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**Part of a series of stories focusing on the producers and makers you’ll find at the St. Jacobs Farmers’ Market**
For the past 51 years, wildlife artist Angus Burns has created intricate paintings and carvings using natural mediums such as wood and even moose antlers as his canvas. He enjoys working with the textures and grains of the woods, and says these natural mediums speak to his soul. “When I paint on a burl (a knotty tree growth), all the beautiful textures and grains in the wood just pop out, and that attracts people,” Angus explains. “And I don’t do much background painting, because the wood is good scenery in itself.”
Angus is a self-taught artist. He began painting when he was 17 and working in northern bush camps. Working in the camp kitchen meant he didn’t have much to do in the afternoons, so art provided him with something to do. One day he was approached by a gentleman who asked him if he could paint some ducks onto a tree burl for him, and Angus said yes (although he had never done anything like that before). That one project soon turned into more than 50 such paintings, and marked the beginning of Angus’ artistic career. Although he continued to work in bush camps, and later on the railway, Angus started to cut his own wood to paint. He also started carving after being approached by a train operator in Moose River (south of James Bay) who had found some moose antlers and wanted Angus to carve the rack for him. Although he had never carved before, Angus says he knew he could do it. “For me it’s like I look at something and imagine it finished: then I just take out all the parts that aren’t there (in my mind).”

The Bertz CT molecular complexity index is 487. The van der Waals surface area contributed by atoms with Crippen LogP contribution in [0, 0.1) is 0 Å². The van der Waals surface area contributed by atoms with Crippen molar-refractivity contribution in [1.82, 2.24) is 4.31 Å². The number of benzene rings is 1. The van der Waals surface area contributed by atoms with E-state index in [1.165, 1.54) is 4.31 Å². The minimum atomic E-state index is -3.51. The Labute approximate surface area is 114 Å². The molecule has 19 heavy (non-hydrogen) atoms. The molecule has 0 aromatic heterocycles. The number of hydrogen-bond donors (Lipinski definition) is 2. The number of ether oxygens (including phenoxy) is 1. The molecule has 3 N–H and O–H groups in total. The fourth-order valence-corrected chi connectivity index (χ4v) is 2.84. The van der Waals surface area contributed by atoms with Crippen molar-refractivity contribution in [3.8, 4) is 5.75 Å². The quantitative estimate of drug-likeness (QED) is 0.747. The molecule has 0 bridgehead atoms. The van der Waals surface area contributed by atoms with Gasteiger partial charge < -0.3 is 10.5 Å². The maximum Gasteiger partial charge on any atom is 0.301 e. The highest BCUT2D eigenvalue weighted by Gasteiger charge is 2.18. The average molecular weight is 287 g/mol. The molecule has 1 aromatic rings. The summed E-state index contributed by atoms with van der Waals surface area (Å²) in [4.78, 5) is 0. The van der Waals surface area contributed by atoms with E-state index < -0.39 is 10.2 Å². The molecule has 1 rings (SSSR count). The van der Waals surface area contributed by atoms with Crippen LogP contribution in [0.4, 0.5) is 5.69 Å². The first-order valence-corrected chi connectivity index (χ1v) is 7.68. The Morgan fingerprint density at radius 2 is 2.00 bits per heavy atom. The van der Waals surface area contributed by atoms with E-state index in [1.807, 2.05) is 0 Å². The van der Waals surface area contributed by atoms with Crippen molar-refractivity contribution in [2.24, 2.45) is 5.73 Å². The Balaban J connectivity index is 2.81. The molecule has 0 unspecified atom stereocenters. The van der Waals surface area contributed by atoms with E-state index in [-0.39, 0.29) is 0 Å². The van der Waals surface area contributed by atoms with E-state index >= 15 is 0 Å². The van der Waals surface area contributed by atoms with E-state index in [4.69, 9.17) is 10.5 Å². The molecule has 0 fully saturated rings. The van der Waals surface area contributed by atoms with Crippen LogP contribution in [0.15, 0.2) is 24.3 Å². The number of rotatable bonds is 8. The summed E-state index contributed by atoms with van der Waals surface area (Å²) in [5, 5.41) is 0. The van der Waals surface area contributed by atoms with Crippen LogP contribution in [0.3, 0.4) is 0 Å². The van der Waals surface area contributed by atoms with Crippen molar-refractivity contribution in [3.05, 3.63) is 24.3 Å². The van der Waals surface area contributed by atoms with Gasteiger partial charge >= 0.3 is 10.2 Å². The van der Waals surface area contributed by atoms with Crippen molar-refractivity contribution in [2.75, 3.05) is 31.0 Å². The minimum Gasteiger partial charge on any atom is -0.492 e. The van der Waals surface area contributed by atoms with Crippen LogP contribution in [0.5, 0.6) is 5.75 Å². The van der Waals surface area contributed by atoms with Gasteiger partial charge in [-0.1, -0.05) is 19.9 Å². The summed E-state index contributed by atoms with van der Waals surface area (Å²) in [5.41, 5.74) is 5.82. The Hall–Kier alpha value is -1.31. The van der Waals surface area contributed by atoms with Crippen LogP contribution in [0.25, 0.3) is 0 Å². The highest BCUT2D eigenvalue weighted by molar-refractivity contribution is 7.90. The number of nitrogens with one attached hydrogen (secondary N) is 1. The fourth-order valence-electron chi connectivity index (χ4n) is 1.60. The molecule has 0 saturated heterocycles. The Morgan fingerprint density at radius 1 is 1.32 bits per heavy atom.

Angus came to the St. Jacobs Farmers’ Market approximately 14 years ago, when his partner, Sarah Spencer, told him she thought the Market would be a good fit for him. “I had been going to a lot of shows in different places, including the One of a Kind show in Toronto,” he says. “I wasn’t sure about it at first, but she persuaded me to apply so I tried it.” Angus likes the comradery and community that happens at the Market, and he loves being able to interact with customers as he works on his art.
“White Wolf & Friends is like my studio, and I can talk to people as I’m working so they can see that I’m actually doing the work,” Angus explains. “It’s important for people to know these aren’t pieces that I just buy and hang on the walls in my booth – these pieces are all handmade by me and my partner, who helps me out.”
He has customers who have bought pieces from him for years, and has a large client list. He calls the Market a gathering place, where people come from all over. One man told him he stopped by his booth seeing a sign at an airport in Holland telling people to go see Angus at the St. Jacobs Farmers Market (the man showed Angus a picture of the sign). He enjoys hearing the comments from people about his art, and feels his pieces speak to people.
“I believe each piece should talk to you,” he says. “I’m working on a piece for a woman who recently lost her dog. I’ve got to make the dog look like he’s looking right at her, so that when she looks at the piece, she can see him looking back at her. I put a lot of love and care into what I do: it’s important to me to touch people’s hearts through my art work.”
If you’re curious as to why Angus chose the name White Wolf & Friends for his business, there’s a story there too. It’s a story that’s worth stopping by his booth in Peddler’s Village at the Market to hear directly from a man who is happy to share his stories in person, and through his art.